When you try to lift attributes from a graphic that's been placed into InDesign, you get weird results, you get a different result anyway. For example, notice this cartoon right here. This cartoon frog which happens to be a dead frog, by the way; I created this illustration inside of Adobe Illustrator as a vector graphic and then placed it into InDesign and we are seeing a high-resolution version of the illustration incidentally because I have my View settings. If I go up to the View menu and choose Display Performance, you can see I have got my View settings set to High Quality Display.

Just note that for a second. Now you might want to set yours to High Quality Display as well because you are going to get the best results on screen. I'll go ahead and escape out of that menu. Alright, so now let's say I Alt-click or Option-click on the frog's flesh in order to lift that shade of green. Notice that I get this error message; it tells me that the image is a vector graphic. Fine, fair enough. The Eyedropper values are going to be based on a low resolution RGB proxy. Well that's terrible news for two reasons. First of all this illustration is a CMYK graphic; it doesn't have any RGB values so any RGB values, by definition, are going to be wrong to some extent or another.

They are going to be rough approximations anyway. They are based on a low resolution proxy; let me show you what that low resolution proxy is. Now, I wouldn't say do not turn on the Don't Show Again check box because this is a very important warning something that you may forget in the future. So I would just say okay, good to know and let's go ahead and check out what that low resolution proxy looks like because after all look, I just lifted gray. You may have lifted a shade of green but I lifted gray, which is totally wrong of course. But if I go up to the View menu and I choose Display Performance and I choose Typical Display, this is what I just lifted.

I lifted a color from this garbage-y view of the illustration right there and you can see that there is a bunch of gray pixels and a bunch of green pixels and all kind of dithering going on; that's what this is called when you have this random jumbling of pixels that are designed to sort of simulate a color when viewed from afar. In my case, I wouldn't have lifted one of those grays. If I clicked inside, let's say, I Alt+click or Option+click inside of one of the green areas, I'll get that same warning again. Good, click OK, but this time at least I get a completely aberrant shade of green. Notice that.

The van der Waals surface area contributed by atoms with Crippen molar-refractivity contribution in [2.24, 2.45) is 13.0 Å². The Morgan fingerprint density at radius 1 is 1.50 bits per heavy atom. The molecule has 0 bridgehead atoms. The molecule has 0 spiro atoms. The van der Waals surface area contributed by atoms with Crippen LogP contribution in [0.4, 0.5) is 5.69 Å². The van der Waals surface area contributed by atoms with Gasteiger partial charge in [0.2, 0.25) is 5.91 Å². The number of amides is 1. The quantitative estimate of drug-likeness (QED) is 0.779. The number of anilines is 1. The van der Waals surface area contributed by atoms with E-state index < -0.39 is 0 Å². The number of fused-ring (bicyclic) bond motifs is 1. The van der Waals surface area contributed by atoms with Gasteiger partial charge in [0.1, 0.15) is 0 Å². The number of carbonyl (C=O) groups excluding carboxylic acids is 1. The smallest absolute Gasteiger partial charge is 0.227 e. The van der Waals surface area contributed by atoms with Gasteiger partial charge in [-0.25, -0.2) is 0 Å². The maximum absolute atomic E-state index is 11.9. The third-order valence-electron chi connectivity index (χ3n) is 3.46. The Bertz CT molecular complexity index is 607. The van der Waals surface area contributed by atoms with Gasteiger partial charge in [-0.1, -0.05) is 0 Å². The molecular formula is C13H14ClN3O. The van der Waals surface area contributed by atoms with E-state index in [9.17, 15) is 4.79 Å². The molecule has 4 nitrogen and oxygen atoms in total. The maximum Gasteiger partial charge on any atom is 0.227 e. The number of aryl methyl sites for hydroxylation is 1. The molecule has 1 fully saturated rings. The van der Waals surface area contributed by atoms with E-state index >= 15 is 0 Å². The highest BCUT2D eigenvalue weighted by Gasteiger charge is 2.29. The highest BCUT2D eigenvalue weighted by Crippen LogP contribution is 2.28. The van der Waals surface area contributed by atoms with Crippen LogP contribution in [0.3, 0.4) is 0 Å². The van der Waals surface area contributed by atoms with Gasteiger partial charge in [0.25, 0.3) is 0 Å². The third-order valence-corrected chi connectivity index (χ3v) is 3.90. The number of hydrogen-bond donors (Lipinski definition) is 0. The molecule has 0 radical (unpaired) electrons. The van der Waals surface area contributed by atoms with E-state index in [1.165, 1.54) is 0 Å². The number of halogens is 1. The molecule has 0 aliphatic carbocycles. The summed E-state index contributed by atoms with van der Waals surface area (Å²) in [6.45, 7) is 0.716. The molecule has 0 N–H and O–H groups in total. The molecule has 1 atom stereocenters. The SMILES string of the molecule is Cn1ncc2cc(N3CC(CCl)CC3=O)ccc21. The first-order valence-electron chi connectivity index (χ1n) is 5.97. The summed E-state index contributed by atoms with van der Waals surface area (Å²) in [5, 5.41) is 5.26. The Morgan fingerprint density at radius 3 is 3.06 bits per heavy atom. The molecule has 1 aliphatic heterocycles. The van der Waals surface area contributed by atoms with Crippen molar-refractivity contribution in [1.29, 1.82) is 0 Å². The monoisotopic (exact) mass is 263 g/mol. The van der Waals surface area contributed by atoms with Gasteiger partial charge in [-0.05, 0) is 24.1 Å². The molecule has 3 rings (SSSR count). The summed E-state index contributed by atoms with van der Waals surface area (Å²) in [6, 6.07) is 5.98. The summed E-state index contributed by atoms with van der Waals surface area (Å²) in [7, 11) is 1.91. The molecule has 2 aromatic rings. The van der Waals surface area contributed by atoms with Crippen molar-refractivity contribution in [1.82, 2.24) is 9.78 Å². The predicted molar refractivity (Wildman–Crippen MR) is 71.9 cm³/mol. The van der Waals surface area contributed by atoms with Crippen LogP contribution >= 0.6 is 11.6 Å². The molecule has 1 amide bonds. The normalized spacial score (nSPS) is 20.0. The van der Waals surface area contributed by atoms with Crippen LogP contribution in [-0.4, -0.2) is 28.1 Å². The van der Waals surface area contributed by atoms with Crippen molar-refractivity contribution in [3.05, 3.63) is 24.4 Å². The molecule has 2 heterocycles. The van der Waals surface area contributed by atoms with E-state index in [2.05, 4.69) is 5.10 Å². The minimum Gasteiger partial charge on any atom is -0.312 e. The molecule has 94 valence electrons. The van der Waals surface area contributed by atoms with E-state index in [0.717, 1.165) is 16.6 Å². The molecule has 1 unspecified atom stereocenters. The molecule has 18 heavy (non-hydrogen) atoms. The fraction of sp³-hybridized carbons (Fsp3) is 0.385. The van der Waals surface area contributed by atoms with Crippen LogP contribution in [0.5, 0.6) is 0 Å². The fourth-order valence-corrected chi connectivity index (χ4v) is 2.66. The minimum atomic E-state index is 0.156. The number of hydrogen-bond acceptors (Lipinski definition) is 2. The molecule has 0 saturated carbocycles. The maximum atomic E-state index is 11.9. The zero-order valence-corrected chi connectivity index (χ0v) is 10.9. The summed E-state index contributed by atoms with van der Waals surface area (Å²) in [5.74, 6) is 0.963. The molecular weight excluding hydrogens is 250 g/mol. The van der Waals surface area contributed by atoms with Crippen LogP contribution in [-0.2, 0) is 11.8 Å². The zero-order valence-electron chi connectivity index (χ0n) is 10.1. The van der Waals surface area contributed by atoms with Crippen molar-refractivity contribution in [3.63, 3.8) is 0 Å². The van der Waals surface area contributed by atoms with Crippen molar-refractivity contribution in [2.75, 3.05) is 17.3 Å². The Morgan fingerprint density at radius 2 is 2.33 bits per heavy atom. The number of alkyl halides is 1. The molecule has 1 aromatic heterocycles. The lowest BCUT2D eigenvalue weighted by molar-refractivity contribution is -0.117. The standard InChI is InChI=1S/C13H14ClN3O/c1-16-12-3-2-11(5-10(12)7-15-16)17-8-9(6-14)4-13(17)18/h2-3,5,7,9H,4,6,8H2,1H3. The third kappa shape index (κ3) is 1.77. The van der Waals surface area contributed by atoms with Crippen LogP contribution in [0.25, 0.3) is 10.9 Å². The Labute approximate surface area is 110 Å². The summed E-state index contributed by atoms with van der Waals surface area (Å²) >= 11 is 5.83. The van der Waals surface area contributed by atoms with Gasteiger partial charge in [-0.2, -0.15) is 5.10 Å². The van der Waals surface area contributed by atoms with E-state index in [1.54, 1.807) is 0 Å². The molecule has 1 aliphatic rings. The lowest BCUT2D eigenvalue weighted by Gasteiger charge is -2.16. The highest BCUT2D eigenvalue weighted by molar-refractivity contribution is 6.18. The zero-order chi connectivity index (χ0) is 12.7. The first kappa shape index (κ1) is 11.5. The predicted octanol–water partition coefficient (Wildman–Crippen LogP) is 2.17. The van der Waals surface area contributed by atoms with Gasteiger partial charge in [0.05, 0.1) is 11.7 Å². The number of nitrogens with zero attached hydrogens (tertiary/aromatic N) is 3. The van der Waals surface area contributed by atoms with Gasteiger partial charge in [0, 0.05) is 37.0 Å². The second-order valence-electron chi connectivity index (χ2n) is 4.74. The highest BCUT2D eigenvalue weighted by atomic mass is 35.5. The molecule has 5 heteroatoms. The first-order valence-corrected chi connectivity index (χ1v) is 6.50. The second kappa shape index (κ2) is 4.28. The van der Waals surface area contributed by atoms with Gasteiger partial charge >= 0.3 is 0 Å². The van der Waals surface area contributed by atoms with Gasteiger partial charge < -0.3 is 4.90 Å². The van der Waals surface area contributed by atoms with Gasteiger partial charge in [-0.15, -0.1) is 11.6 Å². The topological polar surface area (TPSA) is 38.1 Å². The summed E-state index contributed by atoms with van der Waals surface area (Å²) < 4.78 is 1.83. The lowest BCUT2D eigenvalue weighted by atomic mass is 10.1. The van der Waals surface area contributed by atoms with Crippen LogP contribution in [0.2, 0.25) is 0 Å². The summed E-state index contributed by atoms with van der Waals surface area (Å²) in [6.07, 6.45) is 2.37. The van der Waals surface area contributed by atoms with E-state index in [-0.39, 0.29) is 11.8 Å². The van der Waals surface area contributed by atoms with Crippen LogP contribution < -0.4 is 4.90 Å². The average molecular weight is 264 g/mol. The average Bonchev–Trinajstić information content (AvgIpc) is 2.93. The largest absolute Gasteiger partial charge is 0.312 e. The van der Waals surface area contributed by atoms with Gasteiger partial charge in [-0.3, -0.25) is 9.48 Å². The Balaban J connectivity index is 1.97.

I'll go ahead and zoom out here and now I am going to switch back to my high resolution display by going up to the View menu and choosing Display Performance and choosing High Quality Display. Notice that if you have loaded the Deke keys, you have got some really, I think, sensible keyboard shortcuts of F2 and F3 to switch back and forth there. Alright, I am going to go ahead and switch back to the High Quality Display but it doesn't make any difference where my color is concerned. If I now go ahead and double-click and drag over some words, you can see that I get this completely erroneous shade of green so that's just something to bear in mind.

Again, if I were to grab my black arrow tool and this is sort of the culmination of my two FYIs together. If I grab my black arrow tool, click down a text frame then grab my Eyedropper tool and then, let's say, I click inside of this blue flower. Let's say I do the blue flower and notice I'll get that same notice telling me that I am going to get an aberrant weird shade of blue that doesn't have very much to do with this flower at all and I also of course have effected the entire text frame. And I'll go ahead and click OK. So just some things to know, if indeed you decide to work with this tricked out Eyedropper tool.

In the next exercise, I'll go ahead and undo that modification. I am going to show you a better way to duplicate formatting attributes using style sheets- our first glimpse of style sheets coming up.

There are currently no FAQs about InDesign CS3 One-on-One: Style Sheets.